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What Is Decantation?

Wine is often poured into a decanter to allow the sediment to settle to the bottom.
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  • Written By: Felicia Dye
  • Edited By: Heather Bailey
  • Last Modified Date: 15 December 2014
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Decantation is a process used to separate a mixture. It usually involves removing the liquid portion of a substance while leaving behind the sediment. This process is used in a variety of instances. Red wine is a common example of a substance that is decanted. Wastewater may also be processed using this method.

Insoluble matter is something that does not dissolve in a liquid. Instead, it tends to float and will generally settle if the substance is left at rest. The purpose of decantation is to separate the liquid from this type of matter.

This is done because in many cases the insoluble matter is undesired. In the case of wine, decantation leaves only the liquid, so a person does not have to be concerned with sediment when her glass is agitated. In a case such as wastewater treatment, it removes solids that cannot be broken down or treated along with the liquid waste.

The process of decantation is fairly simple, although some skill and practice may be required if it is done manually. There usually must be a minimum of two containers. One should have the substance that needs to be decanted. The other will be used to collect the liquid.

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The substance can be poured from one container to the other. This should be done in such a manner that the insoluble material does not leave the first container. In most cases, a choice will have to be made. Either a small portion of the liquid will need to be sacrificed or a small amount of sediment will need to be permitted in the liquid. It can be extremely difficult, if not impossible, to manually decant all of a liquid.

Decantation is sometimes mistakenly used interchangeably with the word “filtration.” These two processes both accomplish similar goals. They are, however, not the same.

One of the greatest differences is that filtration utilizes a filter, or barrier material, that catches the sediment. With decantation, filters are not used. This means that filtration can be more effective because almost all of the liquid can be recovered.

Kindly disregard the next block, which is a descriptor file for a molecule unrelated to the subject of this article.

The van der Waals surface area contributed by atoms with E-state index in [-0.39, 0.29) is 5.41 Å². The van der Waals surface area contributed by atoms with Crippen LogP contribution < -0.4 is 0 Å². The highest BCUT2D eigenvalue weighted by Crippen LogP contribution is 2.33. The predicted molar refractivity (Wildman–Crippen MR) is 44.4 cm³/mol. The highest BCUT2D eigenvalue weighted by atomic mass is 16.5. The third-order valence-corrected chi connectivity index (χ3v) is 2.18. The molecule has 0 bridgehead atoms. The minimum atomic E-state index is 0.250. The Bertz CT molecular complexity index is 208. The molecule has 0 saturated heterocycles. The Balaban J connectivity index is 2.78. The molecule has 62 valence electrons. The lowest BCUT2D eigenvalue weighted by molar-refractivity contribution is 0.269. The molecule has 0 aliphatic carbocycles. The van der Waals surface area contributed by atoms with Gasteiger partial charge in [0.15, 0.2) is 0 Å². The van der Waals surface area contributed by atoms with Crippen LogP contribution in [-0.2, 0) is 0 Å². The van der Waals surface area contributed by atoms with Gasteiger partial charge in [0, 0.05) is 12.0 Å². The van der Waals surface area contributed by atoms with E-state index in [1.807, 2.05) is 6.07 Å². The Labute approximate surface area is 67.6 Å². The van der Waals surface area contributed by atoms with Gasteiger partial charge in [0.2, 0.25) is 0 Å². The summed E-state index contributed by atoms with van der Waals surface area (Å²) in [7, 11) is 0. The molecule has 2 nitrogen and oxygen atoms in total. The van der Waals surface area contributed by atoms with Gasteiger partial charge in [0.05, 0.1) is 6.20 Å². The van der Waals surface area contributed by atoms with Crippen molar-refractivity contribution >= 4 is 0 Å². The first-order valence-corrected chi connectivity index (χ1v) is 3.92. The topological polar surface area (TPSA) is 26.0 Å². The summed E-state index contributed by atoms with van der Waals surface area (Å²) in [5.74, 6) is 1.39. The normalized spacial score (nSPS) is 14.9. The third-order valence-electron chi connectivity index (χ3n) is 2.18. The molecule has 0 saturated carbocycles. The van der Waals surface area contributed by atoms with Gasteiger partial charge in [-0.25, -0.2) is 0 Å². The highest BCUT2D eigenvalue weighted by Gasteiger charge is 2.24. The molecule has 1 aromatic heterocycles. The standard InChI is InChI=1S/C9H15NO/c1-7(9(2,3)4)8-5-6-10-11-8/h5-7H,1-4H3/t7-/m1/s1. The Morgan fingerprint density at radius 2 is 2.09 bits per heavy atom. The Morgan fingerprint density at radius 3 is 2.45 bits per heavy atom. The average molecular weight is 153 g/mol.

Another difference is that some degree of settling is generally necessary to decant if the sediment is to be successfully separated. With filtration, however, since there is a barrier, it does not matter if the sediment and liquid are mixed together. This means filtration may not only be easier, but it can also be performed faster.

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RunBoston
Post 5

@jmosh - If you want to decant your wine, you really should buy a decanter. The wide bottom and open top allows the oxygen to reach all of the wine, as long as you swish it around every so often before serving.

A lot of red wines should be aged a little because of the tannins in the wine that make the flavor harsh. The flavor doesn't change exactly, it just becomes smoother and tastes the way it's meant to taste.

And some red wines that have been aged more do have sediment. These are usually the more expensive bottles. The rule of thumb is any bottle of red wine aged more than three years should be decanted.

Malachis
Post 4

@Lindsay21 - White wine usually isn't aged before serving, so it doesn't benefit from decanting like red wine does. Plus, white wine is meant to be served chilled. Decanting it would mean leaving it out and letting it get warm. Yuck.

jmosh
Post 3

@ Lindsay21 - How do you decant your wine? I've never noticed "sediment" or anything that needs to be separated from red wine, so I'm not sure what the point is really. Does it actually change the flavor?

Lindsay21
Post 2

I always decant expensive bottles of red wine. It really helps to round out the flavor.

It's strange that this is only done for red wines, though, and not white. Anyone know why that is?

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